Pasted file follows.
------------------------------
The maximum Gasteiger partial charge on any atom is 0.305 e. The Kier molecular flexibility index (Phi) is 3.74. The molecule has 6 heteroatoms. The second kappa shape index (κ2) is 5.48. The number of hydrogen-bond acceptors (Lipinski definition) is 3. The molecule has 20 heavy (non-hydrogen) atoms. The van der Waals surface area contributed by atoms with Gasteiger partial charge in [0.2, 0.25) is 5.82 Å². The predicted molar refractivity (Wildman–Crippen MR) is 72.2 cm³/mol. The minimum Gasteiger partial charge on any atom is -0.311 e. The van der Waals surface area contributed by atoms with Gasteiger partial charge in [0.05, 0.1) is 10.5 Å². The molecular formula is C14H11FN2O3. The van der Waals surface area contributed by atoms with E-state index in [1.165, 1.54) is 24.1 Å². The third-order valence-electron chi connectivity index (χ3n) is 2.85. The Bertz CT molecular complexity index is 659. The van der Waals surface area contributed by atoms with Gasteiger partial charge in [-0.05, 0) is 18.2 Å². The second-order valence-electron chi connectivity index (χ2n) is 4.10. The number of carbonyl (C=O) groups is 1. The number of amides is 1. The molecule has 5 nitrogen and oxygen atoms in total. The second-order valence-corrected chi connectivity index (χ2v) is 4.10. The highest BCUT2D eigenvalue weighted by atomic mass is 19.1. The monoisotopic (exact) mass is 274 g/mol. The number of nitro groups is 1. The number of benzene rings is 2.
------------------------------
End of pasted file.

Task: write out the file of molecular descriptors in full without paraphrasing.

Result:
The maximum Gasteiger partial charge on any atom is 0.305 e. The Kier molecular flexibility index (Phi) is 3.74. The molecule has 6 heteroatoms. The second kappa shape index (κ2) is 5.48. The number of hydrogen-bond acceptors (Lipinski definition) is 3. The molecule has 20 heavy (non-hydrogen) atoms. The van der Waals surface area contributed by atoms with Gasteiger partial charge in [0.2, 0.25) is 5.82 Å². The predicted molar refractivity (Wildman–Crippen MR) is 72.2 cm³/mol. The minimum Gasteiger partial charge on any atom is -0.311 e. The van der Waals surface area contributed by atoms with Gasteiger partial charge in [0.05, 0.1) is 10.5 Å². The molecular formula is C14H11FN2O3. The van der Waals surface area contributed by atoms with E-state index in [1.165, 1.54) is 24.1 Å². The third-order valence-electron chi connectivity index (χ3n) is 2.85. The Bertz CT molecular complexity index is 659. The van der Waals surface area contributed by atoms with Gasteiger partial charge in [-0.05, 0) is 18.2 Å². The second-order valence-electron chi connectivity index (χ2n) is 4.10. The number of carbonyl (C=O) groups is 1. The number of amides is 1. The molecule has 5 nitrogen and oxygen atoms in total. The second-order valence-corrected chi connectivity index (χ2v) is 4.10. The highest BCUT2D eigenvalue weighted by atomic mass is 19.1. The monoisotopic (exact) mass is 274 g/mol. The number of nitro groups is 1. The number of benzene rings is 2.